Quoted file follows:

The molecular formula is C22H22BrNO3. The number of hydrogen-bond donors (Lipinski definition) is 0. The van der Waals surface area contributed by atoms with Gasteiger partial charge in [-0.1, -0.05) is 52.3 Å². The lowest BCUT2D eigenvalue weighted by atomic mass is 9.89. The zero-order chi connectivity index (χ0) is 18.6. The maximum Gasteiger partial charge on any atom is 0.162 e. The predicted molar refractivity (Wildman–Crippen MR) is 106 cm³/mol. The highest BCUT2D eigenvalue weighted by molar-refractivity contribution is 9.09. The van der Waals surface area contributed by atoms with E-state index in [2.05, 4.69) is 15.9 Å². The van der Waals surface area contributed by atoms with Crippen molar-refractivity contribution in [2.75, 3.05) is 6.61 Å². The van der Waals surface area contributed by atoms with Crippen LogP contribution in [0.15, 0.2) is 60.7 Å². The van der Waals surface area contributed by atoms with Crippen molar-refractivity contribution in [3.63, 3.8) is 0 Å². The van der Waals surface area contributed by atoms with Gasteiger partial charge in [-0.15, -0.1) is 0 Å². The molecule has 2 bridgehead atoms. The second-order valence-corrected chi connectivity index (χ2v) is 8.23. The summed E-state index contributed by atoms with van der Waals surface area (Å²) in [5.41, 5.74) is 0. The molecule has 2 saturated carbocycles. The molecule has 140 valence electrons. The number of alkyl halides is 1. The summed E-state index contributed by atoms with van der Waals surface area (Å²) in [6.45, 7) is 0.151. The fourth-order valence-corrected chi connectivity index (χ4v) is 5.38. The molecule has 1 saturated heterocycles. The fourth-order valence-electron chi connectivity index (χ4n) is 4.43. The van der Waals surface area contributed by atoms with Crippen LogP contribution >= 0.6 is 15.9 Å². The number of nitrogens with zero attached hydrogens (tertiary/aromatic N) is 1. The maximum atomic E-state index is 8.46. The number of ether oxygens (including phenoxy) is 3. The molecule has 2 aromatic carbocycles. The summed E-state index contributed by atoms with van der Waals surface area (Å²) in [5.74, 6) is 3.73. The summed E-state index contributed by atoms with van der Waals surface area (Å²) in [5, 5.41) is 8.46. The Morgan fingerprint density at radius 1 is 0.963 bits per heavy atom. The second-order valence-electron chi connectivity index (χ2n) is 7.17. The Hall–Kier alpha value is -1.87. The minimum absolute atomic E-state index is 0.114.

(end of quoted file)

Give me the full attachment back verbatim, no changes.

The molecular formula is C22H22BrNO3. The number of hydrogen-bond donors (Lipinski definition) is 0. The van der Waals surface area contributed by atoms with Gasteiger partial charge in [-0.1, -0.05) is 52.3 Å². The lowest BCUT2D eigenvalue weighted by atomic mass is 9.89. The zero-order chi connectivity index (χ0) is 18.6. The maximum Gasteiger partial charge on any atom is 0.162 e. The predicted molar refractivity (Wildman–Crippen MR) is 106 cm³/mol. The highest BCUT2D eigenvalue weighted by molar-refractivity contribution is 9.09. The van der Waals surface area contributed by atoms with E-state index in [2.05, 4.69) is 15.9 Å². The van der Waals surface area contributed by atoms with Crippen molar-refractivity contribution in [2.75, 3.05) is 6.61 Å². The van der Waals surface area contributed by atoms with Crippen LogP contribution in [0.15, 0.2) is 60.7 Å². The van der Waals surface area contributed by atoms with Crippen molar-refractivity contribution in [3.63, 3.8) is 0 Å². The van der Waals surface area contributed by atoms with Gasteiger partial charge in [-0.15, -0.1) is 0 Å². The molecule has 2 bridgehead atoms. The second-order valence-corrected chi connectivity index (χ2v) is 8.23. The summed E-state index contributed by atoms with van der Waals surface area (Å²) in [5.41, 5.74) is 0. The molecule has 2 saturated carbocycles. The molecule has 140 valence electrons. The number of alkyl halides is 1. The summed E-state index contributed by atoms with van der Waals surface area (Å²) in [6.45, 7) is 0.151. The fourth-order valence-corrected chi connectivity index (χ4v) is 5.38. The molecule has 1 saturated heterocycles. The fourth-order valence-electron chi connectivity index (χ4n) is 4.43. The van der Waals surface area contributed by atoms with Crippen LogP contribution >= 0.6 is 15.9 Å². The number of nitrogens with zero attached hydrogens (tertiary/aromatic N) is 1. The maximum atomic E-state index is 8.46. The number of ether oxygens (including phenoxy) is 3. The molecule has 2 aromatic carbocycles. The summed E-state index contributed by atoms with van der Waals surface area (Å²) in [5.74, 6) is 3.73. The summed E-state index contributed by atoms with van der Waals surface area (Å²) in [5, 5.41) is 8.46. The Morgan fingerprint density at radius 1 is 0.963 bits per heavy atom. The second-order valence-electron chi connectivity index (χ2n) is 7.17. The Hall–Kier alpha value is -1.87. The minimum absolute atomic E-state index is 0.114.